Pre-major tournament hype often revolves around the usual suspects – Rory McIlroy, Tiger Woods, Phil Mickelson. But the talk surrounding this week's 115th US Open at Chambers Bay Golf Course in University Place, WA, surrounds a name you might not recognize – Mike Davis.
Don't feel bad if you are unfamiliar with the name. Davis is not a competitor on the PGA Tour but the executive director of the USGA who is in charge of setting up the courses for US Opens. His knack for putting together difficult layouts is drawing criticism from those who have to play it, especially those who have never played the newcomer course.
In fact, Chambers Bay is the first course in the Pacific Northwest to host a US Open and it has qualifiers on edge about what to expect. Top contenders are even more concerned about Davis' plans for the course, and several have spoken their minds in the build-up to the US Open. They expect a challenging course but are worried what Davis has up his sleeve, especially in light of the warning he issued golfers.
“The idea of coming in and playing two practice rounds and having your caddie just walk it and using your yardage book, that person is done, Will not win the U.S. Open,” Davis said. “… We've seen a trend where golfers play nine holes a day and do it for two days. In the old days, they'd come in and play three or four rounds. And they're not doing that anymore for different reasons.”
The reaction from the pros has been swift and harsh. If what Davis said is true then McIlroy, the No. 1 player in the World Golf Rankings, has no chance of winning this week.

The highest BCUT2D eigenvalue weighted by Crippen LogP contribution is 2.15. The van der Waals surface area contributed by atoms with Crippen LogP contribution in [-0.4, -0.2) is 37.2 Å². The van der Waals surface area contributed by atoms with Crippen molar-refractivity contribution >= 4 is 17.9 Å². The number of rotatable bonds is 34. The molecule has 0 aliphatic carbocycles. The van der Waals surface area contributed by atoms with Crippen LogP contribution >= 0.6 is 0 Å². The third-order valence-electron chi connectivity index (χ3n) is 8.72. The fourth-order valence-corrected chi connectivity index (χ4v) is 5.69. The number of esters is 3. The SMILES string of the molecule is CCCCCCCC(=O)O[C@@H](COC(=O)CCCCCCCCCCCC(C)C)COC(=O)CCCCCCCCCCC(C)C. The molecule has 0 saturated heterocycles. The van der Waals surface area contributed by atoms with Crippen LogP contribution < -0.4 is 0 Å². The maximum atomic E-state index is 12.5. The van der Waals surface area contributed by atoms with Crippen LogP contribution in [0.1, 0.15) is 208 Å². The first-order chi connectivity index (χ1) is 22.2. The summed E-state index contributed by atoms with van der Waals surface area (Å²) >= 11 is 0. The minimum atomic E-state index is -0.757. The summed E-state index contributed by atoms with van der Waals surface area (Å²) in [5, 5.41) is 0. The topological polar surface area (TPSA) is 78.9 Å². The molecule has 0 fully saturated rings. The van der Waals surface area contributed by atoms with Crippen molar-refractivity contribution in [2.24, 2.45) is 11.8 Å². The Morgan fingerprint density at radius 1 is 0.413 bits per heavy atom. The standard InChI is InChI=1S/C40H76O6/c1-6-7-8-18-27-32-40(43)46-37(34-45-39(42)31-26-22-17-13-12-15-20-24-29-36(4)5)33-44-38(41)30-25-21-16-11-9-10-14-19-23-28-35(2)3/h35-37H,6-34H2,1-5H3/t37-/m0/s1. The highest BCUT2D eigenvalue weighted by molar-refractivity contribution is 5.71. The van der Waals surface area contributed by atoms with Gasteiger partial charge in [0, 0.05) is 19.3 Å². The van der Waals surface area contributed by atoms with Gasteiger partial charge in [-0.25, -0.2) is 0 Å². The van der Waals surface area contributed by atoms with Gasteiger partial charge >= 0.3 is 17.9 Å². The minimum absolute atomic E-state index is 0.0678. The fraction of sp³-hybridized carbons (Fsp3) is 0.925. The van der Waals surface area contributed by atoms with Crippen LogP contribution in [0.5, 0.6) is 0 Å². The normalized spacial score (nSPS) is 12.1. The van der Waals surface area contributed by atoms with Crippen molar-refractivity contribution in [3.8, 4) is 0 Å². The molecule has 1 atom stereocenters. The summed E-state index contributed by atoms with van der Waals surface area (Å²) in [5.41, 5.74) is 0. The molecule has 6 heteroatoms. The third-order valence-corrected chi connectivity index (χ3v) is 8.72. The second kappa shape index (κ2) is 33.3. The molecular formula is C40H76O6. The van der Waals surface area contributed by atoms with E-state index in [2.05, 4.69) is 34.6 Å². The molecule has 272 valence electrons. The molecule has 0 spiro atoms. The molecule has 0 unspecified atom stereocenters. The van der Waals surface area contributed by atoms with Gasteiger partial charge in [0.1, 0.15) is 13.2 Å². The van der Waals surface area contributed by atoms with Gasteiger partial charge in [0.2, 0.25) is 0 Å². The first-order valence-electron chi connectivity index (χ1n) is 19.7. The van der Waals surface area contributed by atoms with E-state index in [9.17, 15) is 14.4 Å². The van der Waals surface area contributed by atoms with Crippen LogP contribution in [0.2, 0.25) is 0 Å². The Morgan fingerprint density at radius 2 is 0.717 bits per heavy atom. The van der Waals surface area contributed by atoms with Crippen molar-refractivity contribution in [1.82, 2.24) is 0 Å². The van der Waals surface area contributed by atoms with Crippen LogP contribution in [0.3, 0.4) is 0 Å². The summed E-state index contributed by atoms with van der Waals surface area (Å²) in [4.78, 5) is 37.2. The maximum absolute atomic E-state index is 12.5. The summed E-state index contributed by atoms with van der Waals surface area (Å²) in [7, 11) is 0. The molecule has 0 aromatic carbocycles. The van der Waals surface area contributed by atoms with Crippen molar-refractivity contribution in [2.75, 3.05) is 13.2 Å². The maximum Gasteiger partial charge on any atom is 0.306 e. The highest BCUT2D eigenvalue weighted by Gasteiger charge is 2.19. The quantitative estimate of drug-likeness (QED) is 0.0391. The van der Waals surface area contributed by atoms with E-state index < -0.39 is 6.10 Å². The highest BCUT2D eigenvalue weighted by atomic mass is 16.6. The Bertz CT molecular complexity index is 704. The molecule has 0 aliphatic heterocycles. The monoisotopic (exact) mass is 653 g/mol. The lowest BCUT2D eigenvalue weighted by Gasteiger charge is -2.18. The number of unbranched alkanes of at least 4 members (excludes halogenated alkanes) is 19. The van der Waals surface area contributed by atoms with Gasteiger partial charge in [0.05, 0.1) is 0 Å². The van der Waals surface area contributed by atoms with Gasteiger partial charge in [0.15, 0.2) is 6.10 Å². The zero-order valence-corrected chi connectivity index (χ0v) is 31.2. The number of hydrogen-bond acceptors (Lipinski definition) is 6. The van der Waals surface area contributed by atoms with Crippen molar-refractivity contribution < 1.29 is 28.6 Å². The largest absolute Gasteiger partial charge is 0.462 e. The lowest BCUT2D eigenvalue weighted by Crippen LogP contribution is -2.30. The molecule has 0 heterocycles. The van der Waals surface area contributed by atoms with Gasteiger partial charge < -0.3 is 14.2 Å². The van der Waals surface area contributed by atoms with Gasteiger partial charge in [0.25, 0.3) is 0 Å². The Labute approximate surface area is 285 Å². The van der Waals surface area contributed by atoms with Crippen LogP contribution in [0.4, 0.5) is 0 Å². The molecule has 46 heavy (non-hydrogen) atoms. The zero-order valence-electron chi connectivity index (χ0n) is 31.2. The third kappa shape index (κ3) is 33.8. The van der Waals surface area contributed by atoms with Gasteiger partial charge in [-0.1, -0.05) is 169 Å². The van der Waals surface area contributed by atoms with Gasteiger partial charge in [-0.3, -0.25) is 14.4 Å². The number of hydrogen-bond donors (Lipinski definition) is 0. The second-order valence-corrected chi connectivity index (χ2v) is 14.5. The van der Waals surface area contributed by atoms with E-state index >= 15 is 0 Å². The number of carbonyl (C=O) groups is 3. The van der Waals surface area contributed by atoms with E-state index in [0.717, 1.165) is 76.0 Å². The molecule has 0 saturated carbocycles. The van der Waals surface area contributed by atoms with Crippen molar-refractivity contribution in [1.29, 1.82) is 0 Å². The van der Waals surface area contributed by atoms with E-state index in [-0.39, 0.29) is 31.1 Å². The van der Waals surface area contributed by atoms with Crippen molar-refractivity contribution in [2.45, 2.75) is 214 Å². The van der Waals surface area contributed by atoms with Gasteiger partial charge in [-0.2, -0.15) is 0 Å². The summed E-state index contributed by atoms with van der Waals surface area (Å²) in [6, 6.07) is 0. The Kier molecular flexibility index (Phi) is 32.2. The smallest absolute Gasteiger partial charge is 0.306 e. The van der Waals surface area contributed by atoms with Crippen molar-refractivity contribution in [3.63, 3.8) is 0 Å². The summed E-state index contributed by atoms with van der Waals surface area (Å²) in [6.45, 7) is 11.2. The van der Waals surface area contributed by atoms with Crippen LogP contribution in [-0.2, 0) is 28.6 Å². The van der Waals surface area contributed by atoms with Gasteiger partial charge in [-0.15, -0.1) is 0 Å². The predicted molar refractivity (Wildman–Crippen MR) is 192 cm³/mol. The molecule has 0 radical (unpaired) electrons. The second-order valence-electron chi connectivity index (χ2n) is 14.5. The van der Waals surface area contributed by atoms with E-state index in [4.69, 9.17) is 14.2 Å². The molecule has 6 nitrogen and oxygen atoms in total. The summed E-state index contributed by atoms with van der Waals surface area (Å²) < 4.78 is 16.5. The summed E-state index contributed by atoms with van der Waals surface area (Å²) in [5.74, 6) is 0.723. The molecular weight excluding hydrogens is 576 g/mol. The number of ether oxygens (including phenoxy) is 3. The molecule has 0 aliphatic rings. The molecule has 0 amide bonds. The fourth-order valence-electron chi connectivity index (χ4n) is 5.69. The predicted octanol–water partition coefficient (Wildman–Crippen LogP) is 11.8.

“What's Mike Davis' handicap?” quipped McIlroy, who won the U.S. Open in 2011 at Congressional. “With the way the tour is (these days), no one is going to go out there and play 10 practice rounds.”
Webb Simpson, who won the 2012 U.S. Open at the Olympic Club, said with more than a touch of sarcasm: “We'll play for second.”
Ian Poulter of England hadn't yet played Chambers Bay, but he tweeted: “The reports back (from pros who had) are it's a complete farce. I guess someone has to win.”
Woods said the course could be brutal, “depending on how it's set up,” and Mickelson said it was more like a links venue for the Open Championship rather than a U.S. Open.
Davis has talked about giving the players tee shots from uneven lies on the sloping landscape at Chambers Bay, and he said the first and 18th holes could play both as par 4s or par 5s during the tournament, something unheard of in major championship golf. The USGA always has been very protective of par, so often the winner of the U.S. Open is the last man standing, the lone survivor. Whoever that is this week will have a lot to do with Davis.
HAMMER’S TIME: Cole Hammer, a 15-year-old high school junior, will become the fourth-youngest player in the history if the U.S. Open when he tees it up this week. The rising sophomore at The Kinkaid School in Houston shot 64-68–132 in sectional qualifying.
“This means the world to me,” said Hammer, whose 64 was two strokes off the course record held by Justin Leonard and Hunter Mahan. “I've dreamed about it my whole life. It's going to be awesome.”
China's Andy Zhang became the youngest participant in U.S. Open history when he played in the 2012 U.S. Open at the Olympic Club in San Francisco at age 14.
LAST YEAR: Martin Kaymer of Germany claimed his second major title with a dominating performance, winning by eight strokes over Rickie Fowler and Erik Compton, a two-time heart transplant recipient, at Pinehurst No. 2.
Kaymer led virtually from wire to wire and set the U.S. Open 36-hole scoring record with a score of 65-65–130. Kaymer, who joined two-time Masters champion Bernhard Langer as the only Germans with multiple major titles, never let any of his pursuers get closer than four strokes over the last 48 holes while finishing with scores of 72-69.